●      Choledochal cyst: This is a rare congenital dilation (opening) of the bile duct that carries bile from the liver to the intestine. Cysts (masses or growths) form in the bile ducts. Treatment is bile duct surgery with total cyst removal, followed by reconstruction of the biliary tree. This is often performed in the first few months of life, but can also be performed later in childhood.

Neonatal Tumors

●      Sacrococcygeal teratoma: This is an extremely rare tumor that develops before birth and grows from the baby's tailbone. It may grow outward or inward or both, and displace many of the baby's internal organs. It may be so big that its blood supply takes blood away from the baby. Treatment involves surgery to remove the tumor.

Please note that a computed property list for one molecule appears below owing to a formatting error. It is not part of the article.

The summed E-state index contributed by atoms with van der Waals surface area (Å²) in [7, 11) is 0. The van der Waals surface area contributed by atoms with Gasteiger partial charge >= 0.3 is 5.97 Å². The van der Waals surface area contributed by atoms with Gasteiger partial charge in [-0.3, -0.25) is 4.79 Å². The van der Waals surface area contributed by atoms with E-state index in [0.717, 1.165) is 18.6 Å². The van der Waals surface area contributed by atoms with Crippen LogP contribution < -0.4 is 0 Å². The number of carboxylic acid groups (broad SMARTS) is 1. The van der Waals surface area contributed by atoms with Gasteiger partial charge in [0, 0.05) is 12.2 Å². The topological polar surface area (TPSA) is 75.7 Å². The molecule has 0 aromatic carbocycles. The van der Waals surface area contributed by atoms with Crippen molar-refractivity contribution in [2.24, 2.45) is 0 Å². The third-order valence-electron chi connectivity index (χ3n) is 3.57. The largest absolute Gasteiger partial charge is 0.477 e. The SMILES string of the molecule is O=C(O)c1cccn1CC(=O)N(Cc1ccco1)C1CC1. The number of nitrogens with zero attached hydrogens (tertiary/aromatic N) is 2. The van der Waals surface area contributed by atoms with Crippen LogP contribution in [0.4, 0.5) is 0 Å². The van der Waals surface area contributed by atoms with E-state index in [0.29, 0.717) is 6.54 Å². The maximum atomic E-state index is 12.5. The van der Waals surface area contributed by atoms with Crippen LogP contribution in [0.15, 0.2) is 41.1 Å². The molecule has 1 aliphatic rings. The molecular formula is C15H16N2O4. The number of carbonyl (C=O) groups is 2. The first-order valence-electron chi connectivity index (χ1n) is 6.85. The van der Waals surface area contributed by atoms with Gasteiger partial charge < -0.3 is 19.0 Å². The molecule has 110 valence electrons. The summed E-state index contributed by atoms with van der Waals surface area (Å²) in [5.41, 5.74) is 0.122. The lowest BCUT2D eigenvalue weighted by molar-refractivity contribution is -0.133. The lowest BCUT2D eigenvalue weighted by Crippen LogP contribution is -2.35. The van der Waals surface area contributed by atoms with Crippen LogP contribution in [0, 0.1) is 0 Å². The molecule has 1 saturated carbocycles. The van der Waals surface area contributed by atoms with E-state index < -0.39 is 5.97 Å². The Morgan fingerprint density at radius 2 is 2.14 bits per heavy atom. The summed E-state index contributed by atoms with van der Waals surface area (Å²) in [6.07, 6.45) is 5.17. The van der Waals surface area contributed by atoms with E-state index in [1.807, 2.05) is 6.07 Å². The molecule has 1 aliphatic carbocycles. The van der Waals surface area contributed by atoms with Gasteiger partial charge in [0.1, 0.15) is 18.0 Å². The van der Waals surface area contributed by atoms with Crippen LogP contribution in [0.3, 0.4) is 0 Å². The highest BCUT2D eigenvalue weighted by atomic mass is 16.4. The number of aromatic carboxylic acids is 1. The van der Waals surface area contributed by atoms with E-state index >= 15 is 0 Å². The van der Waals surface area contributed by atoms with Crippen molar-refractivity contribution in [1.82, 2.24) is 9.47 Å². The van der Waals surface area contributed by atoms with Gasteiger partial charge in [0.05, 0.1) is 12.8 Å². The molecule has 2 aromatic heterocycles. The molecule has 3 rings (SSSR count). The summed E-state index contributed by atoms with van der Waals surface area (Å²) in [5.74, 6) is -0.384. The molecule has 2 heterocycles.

●      Mesoblastic nephroma: This is the most common kidney tumor identified in the neonatal period. It is most often benign. Treatment involves removal of the tumor with the kidney.

●      Neuroblastoma: This is a cancerous tumor that begins in the nerve tissue that is present in the unborn baby and later develops into a detectable tumor. It is often found in the small glands on top of the kidneys. Treatment usually requires surgery and other forms of medical therapy, including chemotherapy, radiation and immunotherapy.

●      Hepatoblastoma: This is a rare tumor that originates in cells of the liver. Although it is more common in toddlers, it can also developpresent during the neonatal period. Surgery to remove a lobe of the liver is the most effectivebest treatment.